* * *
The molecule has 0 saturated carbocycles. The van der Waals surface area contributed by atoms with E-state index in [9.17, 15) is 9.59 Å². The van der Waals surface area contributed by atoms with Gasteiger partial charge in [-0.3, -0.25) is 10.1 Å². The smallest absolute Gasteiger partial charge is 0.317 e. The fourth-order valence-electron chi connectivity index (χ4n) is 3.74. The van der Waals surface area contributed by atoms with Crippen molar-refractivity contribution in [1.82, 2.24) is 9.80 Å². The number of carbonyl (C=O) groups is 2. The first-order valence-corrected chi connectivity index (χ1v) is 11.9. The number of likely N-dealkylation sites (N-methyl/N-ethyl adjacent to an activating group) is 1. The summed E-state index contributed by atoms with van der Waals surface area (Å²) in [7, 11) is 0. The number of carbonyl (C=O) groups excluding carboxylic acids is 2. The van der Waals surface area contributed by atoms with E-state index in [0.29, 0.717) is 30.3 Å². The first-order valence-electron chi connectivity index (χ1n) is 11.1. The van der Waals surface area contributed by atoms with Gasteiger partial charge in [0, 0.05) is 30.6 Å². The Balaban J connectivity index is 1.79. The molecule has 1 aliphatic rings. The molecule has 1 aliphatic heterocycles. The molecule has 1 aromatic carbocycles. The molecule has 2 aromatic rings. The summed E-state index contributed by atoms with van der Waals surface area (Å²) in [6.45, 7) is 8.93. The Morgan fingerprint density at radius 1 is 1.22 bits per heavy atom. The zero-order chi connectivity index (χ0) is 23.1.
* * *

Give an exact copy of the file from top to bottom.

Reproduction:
The molecule has 0 saturated carbocycles. The van der Waals surface area contributed by atoms with E-state index in [9.17, 15) is 9.59 Å². The van der Waals surface area contributed by atoms with Gasteiger partial charge in [-0.3, -0.25) is 10.1 Å². The smallest absolute Gasteiger partial charge is 0.317 e. The fourth-order valence-electron chi connectivity index (χ4n) is 3.74. The van der Waals surface area contributed by atoms with Crippen molar-refractivity contribution in [1.82, 2.24) is 9.80 Å². The number of carbonyl (C=O) groups is 2. The first-order valence-corrected chi connectivity index (χ1v) is 11.9. The number of likely N-dealkylation sites (N-methyl/N-ethyl adjacent to an activating group) is 1. The summed E-state index contributed by atoms with van der Waals surface area (Å²) in [7, 11) is 0. The number of carbonyl (C=O) groups excluding carboxylic acids is 2. The van der Waals surface area contributed by atoms with E-state index in [0.29, 0.717) is 30.3 Å². The first-order valence-electron chi connectivity index (χ1n) is 11.1. The van der Waals surface area contributed by atoms with Gasteiger partial charge in [0, 0.05) is 30.6 Å². The Balaban J connectivity index is 1.79. The molecule has 1 aliphatic rings. The molecule has 1 aliphatic heterocycles. The molecule has 1 aromatic carbocycles. The molecule has 2 aromatic rings. The summed E-state index contributed by atoms with van der Waals surface area (Å²) in [6.45, 7) is 8.93. The Morgan fingerprint density at radius 1 is 1.22 bits per heavy atom. The zero-order chi connectivity index (χ0) is 23.1.